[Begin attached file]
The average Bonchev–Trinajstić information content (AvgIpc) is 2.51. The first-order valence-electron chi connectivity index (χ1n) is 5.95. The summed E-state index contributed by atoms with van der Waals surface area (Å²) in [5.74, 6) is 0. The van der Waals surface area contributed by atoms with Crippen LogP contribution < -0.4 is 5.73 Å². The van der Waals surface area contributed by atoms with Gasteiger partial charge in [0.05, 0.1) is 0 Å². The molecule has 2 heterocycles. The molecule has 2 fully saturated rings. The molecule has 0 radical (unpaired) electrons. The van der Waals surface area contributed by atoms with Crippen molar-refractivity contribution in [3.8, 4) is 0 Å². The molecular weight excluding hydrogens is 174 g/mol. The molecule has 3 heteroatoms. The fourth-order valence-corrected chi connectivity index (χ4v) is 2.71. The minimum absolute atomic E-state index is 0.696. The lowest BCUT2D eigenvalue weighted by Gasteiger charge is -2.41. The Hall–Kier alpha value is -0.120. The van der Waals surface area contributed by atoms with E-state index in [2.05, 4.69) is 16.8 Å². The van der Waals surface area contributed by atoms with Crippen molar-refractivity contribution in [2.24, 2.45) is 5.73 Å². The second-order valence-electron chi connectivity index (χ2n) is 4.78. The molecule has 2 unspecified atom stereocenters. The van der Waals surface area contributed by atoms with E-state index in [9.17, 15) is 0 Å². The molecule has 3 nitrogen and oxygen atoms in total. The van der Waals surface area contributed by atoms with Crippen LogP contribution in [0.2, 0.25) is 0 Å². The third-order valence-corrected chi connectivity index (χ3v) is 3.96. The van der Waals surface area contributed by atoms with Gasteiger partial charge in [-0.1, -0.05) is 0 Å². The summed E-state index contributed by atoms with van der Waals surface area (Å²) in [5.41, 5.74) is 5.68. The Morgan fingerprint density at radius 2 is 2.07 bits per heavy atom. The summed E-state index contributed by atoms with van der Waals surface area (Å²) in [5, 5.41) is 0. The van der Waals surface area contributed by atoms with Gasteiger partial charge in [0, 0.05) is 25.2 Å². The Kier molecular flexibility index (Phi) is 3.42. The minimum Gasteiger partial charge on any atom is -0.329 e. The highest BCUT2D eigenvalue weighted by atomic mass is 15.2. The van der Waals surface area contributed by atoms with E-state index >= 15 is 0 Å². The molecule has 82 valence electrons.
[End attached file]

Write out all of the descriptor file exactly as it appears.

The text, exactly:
The average Bonchev–Trinajstić information content (AvgIpc) is 2.51. The first-order valence-electron chi connectivity index (χ1n) is 5.95. The summed E-state index contributed by atoms with van der Waals surface area (Å²) in [5.74, 6) is 0. The van der Waals surface area contributed by atoms with Crippen LogP contribution < -0.4 is 5.73 Å². The van der Waals surface area contributed by atoms with Gasteiger partial charge in [0.05, 0.1) is 0 Å². The molecule has 2 heterocycles. The molecule has 2 fully saturated rings. The molecule has 0 radical (unpaired) electrons. The van der Waals surface area contributed by atoms with Crippen molar-refractivity contribution in [3.8, 4) is 0 Å². The molecular weight excluding hydrogens is 174 g/mol. The molecule has 3 heteroatoms. The fourth-order valence-corrected chi connectivity index (χ4v) is 2.71. The minimum absolute atomic E-state index is 0.696. The lowest BCUT2D eigenvalue weighted by Gasteiger charge is -2.41. The Hall–Kier alpha value is -0.120. The van der Waals surface area contributed by atoms with E-state index in [2.05, 4.69) is 16.8 Å². The van der Waals surface area contributed by atoms with Crippen molar-refractivity contribution in [2.24, 2.45) is 5.73 Å². The second-order valence-electron chi connectivity index (χ2n) is 4.78. The molecule has 2 unspecified atom stereocenters. The van der Waals surface area contributed by atoms with E-state index in [9.17, 15) is 0 Å². The molecule has 3 nitrogen and oxygen atoms in total. The van der Waals surface area contributed by atoms with Crippen LogP contribution in [0.2, 0.25) is 0 Å². The third-order valence-corrected chi connectivity index (χ3v) is 3.96. The van der Waals surface area contributed by atoms with Gasteiger partial charge in [-0.1, -0.05) is 0 Å². The summed E-state index contributed by atoms with van der Waals surface area (Å²) in [5.41, 5.74) is 5.68. The Morgan fingerprint density at radius 2 is 2.07 bits per heavy atom. The summed E-state index contributed by atoms with van der Waals surface area (Å²) in [5, 5.41) is 0. The van der Waals surface area contributed by atoms with Gasteiger partial charge in [0, 0.05) is 25.2 Å². The Kier molecular flexibility index (Phi) is 3.42. The minimum Gasteiger partial charge on any atom is -0.329 e. The highest BCUT2D eigenvalue weighted by atomic mass is 15.2. The van der Waals surface area contributed by atoms with E-state index >= 15 is 0 Å². The molecule has 82 valence electrons.